The French Riots

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Pundits from
the media, government and academic worlds have blamed the recent
French unrest mainly on racial and ethnic tensions. As someone who
lived in France during the early ’80′s and has returned several
times since, I can attest that the native white French population's
relationship with Middle Eastern and North African immigrants (and
their children) has not been easy.

However, blaming
the riots that began in Clichy-sous-Bois solely on a failure to
integrate cultures misses a very important point: The heavy hand
of government was also a major cause of the disturbances — much
as it has been in similar outbursts in other nations, including
the United States.

Indeed, the
money successive Elysee Palace residents appropriated to appease
the alienated may have been like gasoline: It works as a solvent,
but it also needs nothing more than one timely strike from a match
to damage or destroy whatever it touches.

Stephane Berthomet
and Guillaume Bigot make such an argument in their forceful book
Le Jour Ou France Tremblera (The Day France Will Shake).
Well-meaning social engineers/bureaucrats wanted to ameliorate a
generation or so of increasing poverty and lawlessness in the banlieues.
So what did they do? They threw money — lots of it — at the exurban
ghettos.

In a striking
parallel with America's War on Poverty, funds the French government
provided went mainly to social organizations in the concrete rings
of poverty that surround many French cities. The result, according
to Berthomet and Bigot, is that the chief beneficiaries of legislative
largesse have been the outlaws themselves.

How is that?
Well, in a reflection of their American counterparts, French organizations
receiving the money were, as often as not, little more than financial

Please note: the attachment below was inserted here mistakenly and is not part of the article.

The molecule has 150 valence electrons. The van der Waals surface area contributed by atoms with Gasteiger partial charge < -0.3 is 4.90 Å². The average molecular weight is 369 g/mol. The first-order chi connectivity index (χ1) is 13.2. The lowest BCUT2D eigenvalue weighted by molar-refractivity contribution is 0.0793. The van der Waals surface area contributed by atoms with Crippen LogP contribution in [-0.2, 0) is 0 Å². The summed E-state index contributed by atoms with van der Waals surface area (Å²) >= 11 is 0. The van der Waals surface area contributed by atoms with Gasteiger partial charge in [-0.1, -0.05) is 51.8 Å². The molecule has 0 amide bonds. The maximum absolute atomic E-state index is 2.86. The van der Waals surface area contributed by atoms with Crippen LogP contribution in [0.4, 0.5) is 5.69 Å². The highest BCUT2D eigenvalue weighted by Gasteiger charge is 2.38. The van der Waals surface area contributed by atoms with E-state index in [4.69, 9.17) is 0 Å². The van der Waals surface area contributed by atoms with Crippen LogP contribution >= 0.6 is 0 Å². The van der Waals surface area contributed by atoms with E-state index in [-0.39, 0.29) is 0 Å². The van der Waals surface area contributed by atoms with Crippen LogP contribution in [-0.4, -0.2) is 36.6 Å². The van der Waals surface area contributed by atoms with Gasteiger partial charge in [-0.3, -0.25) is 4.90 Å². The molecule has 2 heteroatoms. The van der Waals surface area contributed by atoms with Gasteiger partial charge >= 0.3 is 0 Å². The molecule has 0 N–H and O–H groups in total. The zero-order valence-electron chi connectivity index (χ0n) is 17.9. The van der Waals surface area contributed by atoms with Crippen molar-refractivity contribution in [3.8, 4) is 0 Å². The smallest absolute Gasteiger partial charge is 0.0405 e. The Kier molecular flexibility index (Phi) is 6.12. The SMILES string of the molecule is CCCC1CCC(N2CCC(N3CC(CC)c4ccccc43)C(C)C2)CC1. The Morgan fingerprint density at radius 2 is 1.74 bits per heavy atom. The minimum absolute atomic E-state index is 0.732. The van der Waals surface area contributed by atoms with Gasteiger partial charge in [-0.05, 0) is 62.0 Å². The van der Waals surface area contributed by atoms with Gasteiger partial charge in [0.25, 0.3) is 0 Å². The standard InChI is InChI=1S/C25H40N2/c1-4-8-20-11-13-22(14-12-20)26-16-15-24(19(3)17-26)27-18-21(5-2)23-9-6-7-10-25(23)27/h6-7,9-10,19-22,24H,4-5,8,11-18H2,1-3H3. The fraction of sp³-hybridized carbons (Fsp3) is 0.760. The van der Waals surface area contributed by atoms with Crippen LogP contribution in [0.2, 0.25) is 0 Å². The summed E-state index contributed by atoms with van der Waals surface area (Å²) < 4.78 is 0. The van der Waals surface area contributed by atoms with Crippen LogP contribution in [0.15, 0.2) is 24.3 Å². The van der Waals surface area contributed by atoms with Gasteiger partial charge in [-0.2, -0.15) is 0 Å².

conduits for what Jack Newfield used to call the "Poverty Pimps."
They were ostensibly dedicated to improving the lot of the lives
of neighborhood residents or members of their racial, ethnic or
religious group. However, too many of them equated their power and
importance with their abilities to raise more funds.

As Newfield
might've said, Poverty Pimps in France, like their counterparts
in the US and other countries, figured out how to work the system
but never got around to making the system work. They very quickly
learned that implementing programs to help the jobless get work
doesn't bring in more funds. But television cameras do. And what's
the quickest way to bring the evening news crews to Bed-Stuy or
Bobigny? Agitate. Get people riled up and put cops and government
officials on edge.

Berthomet and
Bigot described — practically en toutes lettres — the aforementioned
scene, and inevitable conclusion. When City Hall feels pressure,
if it doesn't have money to pay off the agitators, it turns to state
and national governments. Wanting at least the appearance of peace,
the governments capitulate to such extortion.

What results
from this cycle? Certainly not jobs, which are what the banlieues
or inner-city ghettoes invariably need. And certainly not safety
in the neighborhoods, for such a situation invariably solidifies
the stranglehold of Poverty Pimps and their lieutenants (who are,
often as not, connected to gangs, drug-distribution rings and other
forms of organized criminality) in blighted communities. The latter,
of course, is a disincentive to any would-be entrepreneur who may
be thinking of setting up shop in the neighborhood.

So are the
higher taxes that inevitably result from government spending. Someone
who's thinking of starting his or her own business might be put
off by the prospect of having a large part of the income confiscated;
someone else with a novel yet highly marketable idea may look for
a more business-friendly (and safer) environment. In the US, major
companies have largely abandoned the inner-cities; their Gallic
counterparts are doing the same to the banlieues. Furthermore,
skilled and highly-educated young French people — particularly those
in technology and finance — are forsaking their native country for
places that are more conducive to their ambitions, and where taxes
are lower.

Left behind
are the chronically unemployed and the never employed — both of
whom very quickly become, in effect, unemployable whether or not
would-be employers discriminate against them. The Poverty Pimps
tighten their hold on the neighborhood, particularly on the alienated
youth. Governments respond — as Prime Minister Dominique de Villepin
did last week — by offering more subsidies.

As
everyone knows, handouts merely palliate symptoms; they don't work
on the root-causes of the malaise. Only opportunities can do that,
and the governments of the US, France — and any other country —
should step aside and allow business people to create them.

November
28, 2005

Justine
Nicholas [send her mail]
teaches English at the City University of New York.

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